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Monday, June 18, 2012

Max Heap Sizes and Available Memory in Android

Two questions about max heap sizes and available memory in android

android memory available



I see that the Heap Size is automatically increased as the app needs it, up to whatever the phone's Max Heap Size is. I also see that the Max Heap Size is different depending on the device.

So my first question is, what are the typical Max Heap Sizes on Android devices? I have tested memory allocation on one phone that was able to use a heap over 40mb while another gave out OutOfMemory errors in the 20's mbs. What are the lowest that are in common use and what are the highest that are on common devices? Is there a standard or average?

The second question, and more important one, is how to ensure you are able to use the resources available per device but avoid using too much? I know there are methods such as onLowMemory() but those seem to be only for the entire system memory, not just the heap for your specific application.

Is there a way to detect the max heap size for the device and also detect when the available heap memory is reaching a low point for your application?

For example, if the device only allowed a max heap of 24mb and the app was nearing that limit in allocation, then it could detect and scale back. However, if the device could comfortably handle more, it would be able to take advantage of what is available.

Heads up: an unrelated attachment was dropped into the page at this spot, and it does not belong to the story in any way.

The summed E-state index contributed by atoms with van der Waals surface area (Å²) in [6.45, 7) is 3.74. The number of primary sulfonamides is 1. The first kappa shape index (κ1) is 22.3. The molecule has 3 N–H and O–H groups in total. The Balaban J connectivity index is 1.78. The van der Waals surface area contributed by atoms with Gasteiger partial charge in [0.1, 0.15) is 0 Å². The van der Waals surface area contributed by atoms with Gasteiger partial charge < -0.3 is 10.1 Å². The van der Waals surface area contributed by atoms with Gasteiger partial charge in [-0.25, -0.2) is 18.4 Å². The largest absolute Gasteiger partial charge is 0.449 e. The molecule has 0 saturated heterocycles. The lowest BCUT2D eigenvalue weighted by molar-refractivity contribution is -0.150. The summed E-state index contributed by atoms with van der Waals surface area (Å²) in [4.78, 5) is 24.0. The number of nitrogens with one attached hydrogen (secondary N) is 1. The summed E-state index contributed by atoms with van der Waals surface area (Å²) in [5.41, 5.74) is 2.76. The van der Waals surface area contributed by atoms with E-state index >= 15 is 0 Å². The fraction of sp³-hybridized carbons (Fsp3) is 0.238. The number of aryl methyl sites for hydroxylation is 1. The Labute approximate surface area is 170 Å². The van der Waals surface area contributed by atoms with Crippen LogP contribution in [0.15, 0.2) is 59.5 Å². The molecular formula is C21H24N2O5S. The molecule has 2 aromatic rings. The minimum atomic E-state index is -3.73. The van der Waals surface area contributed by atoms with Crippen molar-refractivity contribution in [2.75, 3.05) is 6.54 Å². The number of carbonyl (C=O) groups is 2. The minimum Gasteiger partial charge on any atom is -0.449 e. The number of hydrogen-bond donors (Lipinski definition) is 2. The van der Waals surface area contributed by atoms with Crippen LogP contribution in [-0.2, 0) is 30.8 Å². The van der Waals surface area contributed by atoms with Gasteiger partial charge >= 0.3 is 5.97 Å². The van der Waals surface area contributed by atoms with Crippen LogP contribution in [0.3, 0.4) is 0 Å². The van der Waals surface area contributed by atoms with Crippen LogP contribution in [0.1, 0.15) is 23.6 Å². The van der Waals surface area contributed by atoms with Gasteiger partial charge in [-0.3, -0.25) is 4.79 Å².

The Best Answer For That Question



Early devices had a per-app cap of 16MB. Later devices increased that to 24MB. Future devices will likely have even more available.

The value is a reflection of the physical memory available on the device and the properties of the display device (because a larger screen capable of displaying more colors will usually require larger bitmaps).

I read an article not too long ago that pointed out that garbage-collecting allocators are essentially modeling a machine with infinite memory. You can allocate as much as you want and it'll take care of the details. Android mostly works this way; you keep hard references to the stuff you need, soft/weak references to stuff you might not, and discard references to the stuff you'll never need again. The GC sorts it all out.

In your particular case, you'd use soft references to keep around the things that you don't need to have in memory, but would like to keep if there's enough room.

This starts to fall apart with bitmaps, largely because of some early design decisions that resulted in the "external allocation" mechanism. Further, the soft reference mechanism needs some tuning -- the initial version tended to either keep everything or discard everything.

The Dalvik heap is under active development (see e.g. the notes on Android 2.3 "Gingerbread", which introduces a concurrent GC), so hopefully these issues will be addressed in a future release.

Source : http://stackoverflow.com

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